The book opens in Seattle in February, 2076. The Marq’ssan, an alien race, arrive and, after issuing a warning, blanket the world in an electromagnetic pulse which fries all but military-grade microprocessors and puts the world into chaos. At the same time, they have demanded each country send three female negotiators to meet with them. Professor Kay Zeldin is plucked from apparent obscurity and shipped off as one of the negotiators. It turns out that she has personal history as a spy working under Robert Sedgewick, who is now Chief of Security in a much more repressive America.
To say the “shock and awe” of the Marq’ssan (referred to in the book as “The Blanket”) doesn’t produce the desired results isn’t much of a spoiler. America in particular and much of the world in general is ruled by “Executives,” men (mostly) who have been biologically modified, presumably to make them more capable of analysis. It also greatly reduces their sex drives. There are several other, inferior classes of people, “service-techs” and “professionals” (like Zeldin) and the world’s standard of living for non-Executives has fallen greatly.
Much of the narrative in Alanya to Alanya is given over to various negotiation sessions and/or people discussing politics. For reasons that I don’t understand or buy into, humans refuse to believe the Marq’ssan are an alien race, instead thinking they are human terrorists. This is slightly more credible in that the Marq’ssan use technology to appear human, but the power required for the EMP pulse alone should be a tip-off. Also, despite a century of progress, human space travel seems stuck at current levels if that; for example, there is no mention of a manned orbital presence.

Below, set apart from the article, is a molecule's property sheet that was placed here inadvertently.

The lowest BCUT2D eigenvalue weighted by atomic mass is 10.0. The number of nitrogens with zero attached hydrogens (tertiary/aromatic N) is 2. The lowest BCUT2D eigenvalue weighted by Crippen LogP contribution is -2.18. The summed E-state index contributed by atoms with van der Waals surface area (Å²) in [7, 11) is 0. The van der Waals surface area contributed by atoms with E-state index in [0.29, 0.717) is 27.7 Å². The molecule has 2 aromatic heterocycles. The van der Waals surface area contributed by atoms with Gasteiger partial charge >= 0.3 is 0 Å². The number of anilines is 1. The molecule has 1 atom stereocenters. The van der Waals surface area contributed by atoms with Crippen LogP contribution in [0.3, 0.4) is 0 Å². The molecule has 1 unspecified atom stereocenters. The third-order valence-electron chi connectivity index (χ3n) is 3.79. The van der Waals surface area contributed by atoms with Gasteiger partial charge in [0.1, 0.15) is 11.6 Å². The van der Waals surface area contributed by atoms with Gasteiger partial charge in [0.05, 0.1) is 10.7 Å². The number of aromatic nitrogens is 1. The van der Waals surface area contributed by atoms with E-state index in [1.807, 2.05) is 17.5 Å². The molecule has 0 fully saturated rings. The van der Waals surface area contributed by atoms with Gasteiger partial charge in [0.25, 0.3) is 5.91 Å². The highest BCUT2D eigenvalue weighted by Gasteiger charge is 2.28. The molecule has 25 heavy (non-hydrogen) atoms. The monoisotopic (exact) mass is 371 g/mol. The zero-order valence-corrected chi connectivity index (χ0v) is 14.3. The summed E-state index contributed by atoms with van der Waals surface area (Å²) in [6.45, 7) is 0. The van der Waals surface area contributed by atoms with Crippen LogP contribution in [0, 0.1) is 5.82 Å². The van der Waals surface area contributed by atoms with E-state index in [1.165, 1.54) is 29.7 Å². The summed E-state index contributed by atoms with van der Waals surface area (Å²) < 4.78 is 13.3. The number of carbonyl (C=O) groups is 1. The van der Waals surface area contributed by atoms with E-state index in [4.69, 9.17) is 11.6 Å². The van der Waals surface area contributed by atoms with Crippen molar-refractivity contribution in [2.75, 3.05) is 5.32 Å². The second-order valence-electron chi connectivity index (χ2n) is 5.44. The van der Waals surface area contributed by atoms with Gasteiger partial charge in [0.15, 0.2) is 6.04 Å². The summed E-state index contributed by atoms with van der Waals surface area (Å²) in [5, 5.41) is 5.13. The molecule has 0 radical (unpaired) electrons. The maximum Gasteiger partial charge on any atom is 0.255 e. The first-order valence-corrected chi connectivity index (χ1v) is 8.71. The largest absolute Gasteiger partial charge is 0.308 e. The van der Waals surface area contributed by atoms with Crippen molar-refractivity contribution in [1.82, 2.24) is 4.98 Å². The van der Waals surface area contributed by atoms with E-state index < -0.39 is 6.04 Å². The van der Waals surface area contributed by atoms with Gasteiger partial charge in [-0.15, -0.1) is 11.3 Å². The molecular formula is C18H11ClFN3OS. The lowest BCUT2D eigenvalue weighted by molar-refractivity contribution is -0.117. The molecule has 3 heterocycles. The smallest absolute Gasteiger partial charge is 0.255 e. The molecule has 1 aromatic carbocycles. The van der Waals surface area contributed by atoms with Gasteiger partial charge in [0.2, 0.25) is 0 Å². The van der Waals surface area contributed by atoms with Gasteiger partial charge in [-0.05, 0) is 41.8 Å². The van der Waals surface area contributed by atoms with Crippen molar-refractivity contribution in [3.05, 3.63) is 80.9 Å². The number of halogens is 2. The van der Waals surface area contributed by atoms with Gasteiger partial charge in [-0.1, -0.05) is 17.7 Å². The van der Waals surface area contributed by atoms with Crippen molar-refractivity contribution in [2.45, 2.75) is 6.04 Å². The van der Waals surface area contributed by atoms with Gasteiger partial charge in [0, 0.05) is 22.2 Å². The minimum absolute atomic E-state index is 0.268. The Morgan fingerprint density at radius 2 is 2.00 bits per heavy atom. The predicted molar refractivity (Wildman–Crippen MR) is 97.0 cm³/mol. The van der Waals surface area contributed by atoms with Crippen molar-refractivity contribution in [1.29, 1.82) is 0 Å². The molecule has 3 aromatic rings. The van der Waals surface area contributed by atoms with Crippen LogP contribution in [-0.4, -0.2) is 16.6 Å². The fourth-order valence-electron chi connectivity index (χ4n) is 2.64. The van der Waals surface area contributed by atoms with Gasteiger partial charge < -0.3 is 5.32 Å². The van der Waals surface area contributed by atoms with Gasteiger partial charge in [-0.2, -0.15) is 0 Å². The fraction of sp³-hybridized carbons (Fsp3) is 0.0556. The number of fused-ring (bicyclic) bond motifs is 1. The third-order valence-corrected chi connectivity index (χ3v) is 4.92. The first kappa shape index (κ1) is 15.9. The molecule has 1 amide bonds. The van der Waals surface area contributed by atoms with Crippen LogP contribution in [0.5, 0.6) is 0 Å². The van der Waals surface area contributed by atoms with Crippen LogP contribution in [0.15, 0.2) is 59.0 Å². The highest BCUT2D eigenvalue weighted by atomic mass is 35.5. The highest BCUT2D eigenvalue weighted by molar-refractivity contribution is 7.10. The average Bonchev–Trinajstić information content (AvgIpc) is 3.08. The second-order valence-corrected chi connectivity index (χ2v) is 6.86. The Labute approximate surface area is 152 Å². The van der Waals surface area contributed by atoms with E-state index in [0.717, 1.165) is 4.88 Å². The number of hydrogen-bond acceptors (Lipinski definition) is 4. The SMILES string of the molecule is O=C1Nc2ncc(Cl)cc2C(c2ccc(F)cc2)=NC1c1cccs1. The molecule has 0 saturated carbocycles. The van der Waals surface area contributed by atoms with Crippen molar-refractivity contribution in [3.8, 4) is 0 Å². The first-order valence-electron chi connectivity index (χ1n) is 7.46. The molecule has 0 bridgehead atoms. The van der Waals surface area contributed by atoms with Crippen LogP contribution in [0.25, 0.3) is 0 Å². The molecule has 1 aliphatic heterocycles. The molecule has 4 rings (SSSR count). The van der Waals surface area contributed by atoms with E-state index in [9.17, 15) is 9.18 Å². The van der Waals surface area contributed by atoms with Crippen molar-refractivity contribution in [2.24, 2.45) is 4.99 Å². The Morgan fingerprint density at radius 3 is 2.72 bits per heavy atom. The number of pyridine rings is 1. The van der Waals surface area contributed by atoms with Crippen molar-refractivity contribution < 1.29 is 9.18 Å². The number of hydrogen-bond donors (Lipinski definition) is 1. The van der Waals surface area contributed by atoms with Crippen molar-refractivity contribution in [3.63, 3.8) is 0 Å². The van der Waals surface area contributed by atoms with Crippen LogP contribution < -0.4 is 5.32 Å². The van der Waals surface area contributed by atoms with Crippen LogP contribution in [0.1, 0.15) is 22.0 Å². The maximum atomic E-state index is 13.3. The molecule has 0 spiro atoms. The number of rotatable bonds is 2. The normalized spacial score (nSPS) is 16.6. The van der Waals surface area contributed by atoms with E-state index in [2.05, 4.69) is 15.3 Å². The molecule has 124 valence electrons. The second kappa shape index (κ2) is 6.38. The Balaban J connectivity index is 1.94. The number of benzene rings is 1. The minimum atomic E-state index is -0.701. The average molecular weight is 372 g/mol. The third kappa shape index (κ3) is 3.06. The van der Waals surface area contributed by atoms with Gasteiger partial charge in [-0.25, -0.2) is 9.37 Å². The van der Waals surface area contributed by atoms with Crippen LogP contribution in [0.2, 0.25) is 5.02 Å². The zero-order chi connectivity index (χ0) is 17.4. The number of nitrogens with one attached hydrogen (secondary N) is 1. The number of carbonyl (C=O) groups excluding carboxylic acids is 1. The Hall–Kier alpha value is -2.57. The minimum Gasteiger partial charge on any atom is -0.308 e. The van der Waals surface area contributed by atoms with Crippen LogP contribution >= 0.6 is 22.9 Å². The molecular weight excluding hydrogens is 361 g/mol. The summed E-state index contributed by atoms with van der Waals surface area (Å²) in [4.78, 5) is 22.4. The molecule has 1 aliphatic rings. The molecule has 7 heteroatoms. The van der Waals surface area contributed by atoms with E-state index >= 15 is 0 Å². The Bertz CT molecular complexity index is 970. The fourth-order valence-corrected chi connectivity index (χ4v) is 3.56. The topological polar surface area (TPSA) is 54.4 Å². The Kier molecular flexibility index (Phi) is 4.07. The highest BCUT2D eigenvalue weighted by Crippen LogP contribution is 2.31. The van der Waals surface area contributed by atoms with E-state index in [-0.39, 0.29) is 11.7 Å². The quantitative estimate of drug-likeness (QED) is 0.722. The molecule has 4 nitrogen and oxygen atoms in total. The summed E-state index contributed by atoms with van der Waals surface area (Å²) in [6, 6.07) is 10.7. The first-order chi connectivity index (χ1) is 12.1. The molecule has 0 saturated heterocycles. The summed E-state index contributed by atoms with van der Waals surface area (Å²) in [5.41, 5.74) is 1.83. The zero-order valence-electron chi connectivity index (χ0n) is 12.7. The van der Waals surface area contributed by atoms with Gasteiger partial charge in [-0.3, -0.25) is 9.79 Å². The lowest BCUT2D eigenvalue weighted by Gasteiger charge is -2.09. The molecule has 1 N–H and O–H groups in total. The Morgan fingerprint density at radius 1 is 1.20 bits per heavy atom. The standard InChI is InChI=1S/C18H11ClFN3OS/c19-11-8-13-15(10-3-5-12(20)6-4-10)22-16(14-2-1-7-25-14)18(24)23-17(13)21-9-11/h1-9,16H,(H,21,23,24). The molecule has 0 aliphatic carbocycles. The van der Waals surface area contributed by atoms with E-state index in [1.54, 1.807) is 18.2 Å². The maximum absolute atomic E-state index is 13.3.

I also found Duchamp’s worldview and politics a bit weak. In an era where we have women winning Silver Stars for combat, her women are at times too passive. In her defense, she got into feminist science fiction as a result of an incident in 1970 when she went off to college, the first in her family of small-town farmers. She tried to get admitted as a composition student, but that was simply not open to females. She back-doored her way in, and got a composition of hers played at a recital. She then expected that mark of approval to get her formally into the program.
Her male professor told her that the only reason the (male) performers played the piece was that they wanted to sleep with her. He then asked her out for a beer, and admitted that he'd like to sleep with her too. Coming from a small town, she took him at his word, said no, and never composed music again. So I’m prepared to cut her a little slack in the world-building department.
Having said all of that, Duchamp’s female characters are people I care about. The novel’s deliberate pace seems to work at building suspense, and her trick of neutralizing technology seems to add to the narrative power. Overall, it’s an interesting work, although not quite my personal cup of tea.